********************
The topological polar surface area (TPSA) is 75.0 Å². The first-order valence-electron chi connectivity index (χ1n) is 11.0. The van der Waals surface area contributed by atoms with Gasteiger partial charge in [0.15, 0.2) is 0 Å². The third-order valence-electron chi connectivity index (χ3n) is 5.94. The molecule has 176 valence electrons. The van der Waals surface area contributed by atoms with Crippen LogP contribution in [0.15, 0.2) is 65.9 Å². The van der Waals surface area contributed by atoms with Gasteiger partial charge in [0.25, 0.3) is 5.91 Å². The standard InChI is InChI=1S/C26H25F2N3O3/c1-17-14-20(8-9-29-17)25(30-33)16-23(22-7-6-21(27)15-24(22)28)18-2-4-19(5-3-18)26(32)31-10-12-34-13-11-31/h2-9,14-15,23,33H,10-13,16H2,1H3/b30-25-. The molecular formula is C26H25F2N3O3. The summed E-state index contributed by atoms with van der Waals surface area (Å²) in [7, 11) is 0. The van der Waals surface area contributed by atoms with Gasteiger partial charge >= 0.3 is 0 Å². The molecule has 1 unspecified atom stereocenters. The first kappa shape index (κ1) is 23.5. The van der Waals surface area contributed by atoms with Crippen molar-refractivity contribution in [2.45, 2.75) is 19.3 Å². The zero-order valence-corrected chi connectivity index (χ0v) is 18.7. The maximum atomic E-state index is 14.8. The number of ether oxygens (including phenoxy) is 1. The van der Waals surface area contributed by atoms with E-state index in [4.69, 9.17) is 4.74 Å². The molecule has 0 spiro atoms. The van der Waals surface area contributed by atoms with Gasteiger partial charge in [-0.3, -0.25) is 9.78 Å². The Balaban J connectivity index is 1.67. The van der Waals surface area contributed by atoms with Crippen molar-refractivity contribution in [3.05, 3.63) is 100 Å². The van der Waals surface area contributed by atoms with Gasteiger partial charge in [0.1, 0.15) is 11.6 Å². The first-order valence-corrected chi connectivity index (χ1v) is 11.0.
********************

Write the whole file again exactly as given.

The topological polar surface area (TPSA) is 75.0 Å². The first-order valence-electron chi connectivity index (χ1n) is 11.0. The van der Waals surface area contributed by atoms with Gasteiger partial charge in [0.15, 0.2) is 0 Å². The third-order valence-electron chi connectivity index (χ3n) is 5.94. The molecule has 176 valence electrons. The van der Waals surface area contributed by atoms with Crippen LogP contribution in [0.15, 0.2) is 65.9 Å². The van der Waals surface area contributed by atoms with Gasteiger partial charge in [0.25, 0.3) is 5.91 Å². The standard InChI is InChI=1S/C26H25F2N3O3/c1-17-14-20(8-9-29-17)25(30-33)16-23(22-7-6-21(27)15-24(22)28)18-2-4-19(5-3-18)26(32)31-10-12-34-13-11-31/h2-9,14-15,23,33H,10-13,16H2,1H3/b30-25-. The molecular formula is C26H25F2N3O3. The summed E-state index contributed by atoms with van der Waals surface area (Å²) in [7, 11) is 0. The van der Waals surface area contributed by atoms with Gasteiger partial charge >= 0.3 is 0 Å². The molecule has 1 unspecified atom stereocenters. The first kappa shape index (κ1) is 23.5. The van der Waals surface area contributed by atoms with Crippen molar-refractivity contribution in [2.45, 2.75) is 19.3 Å². The zero-order valence-corrected chi connectivity index (χ0v) is 18.7. The maximum atomic E-state index is 14.8. The number of ether oxygens (including phenoxy) is 1. The van der Waals surface area contributed by atoms with E-state index in [4.69, 9.17) is 4.74 Å². The molecule has 0 spiro atoms. The van der Waals surface area contributed by atoms with Gasteiger partial charge in [-0.3, -0.25) is 9.78 Å². The Balaban J connectivity index is 1.67. The van der Waals surface area contributed by atoms with Crippen molar-refractivity contribution in [3.05, 3.63) is 100 Å². The van der Waals surface area contributed by atoms with Gasteiger partial charge in [0.1, 0.15) is 11.6 Å². The first-order valence-corrected chi connectivity index (χ1v) is 11.0.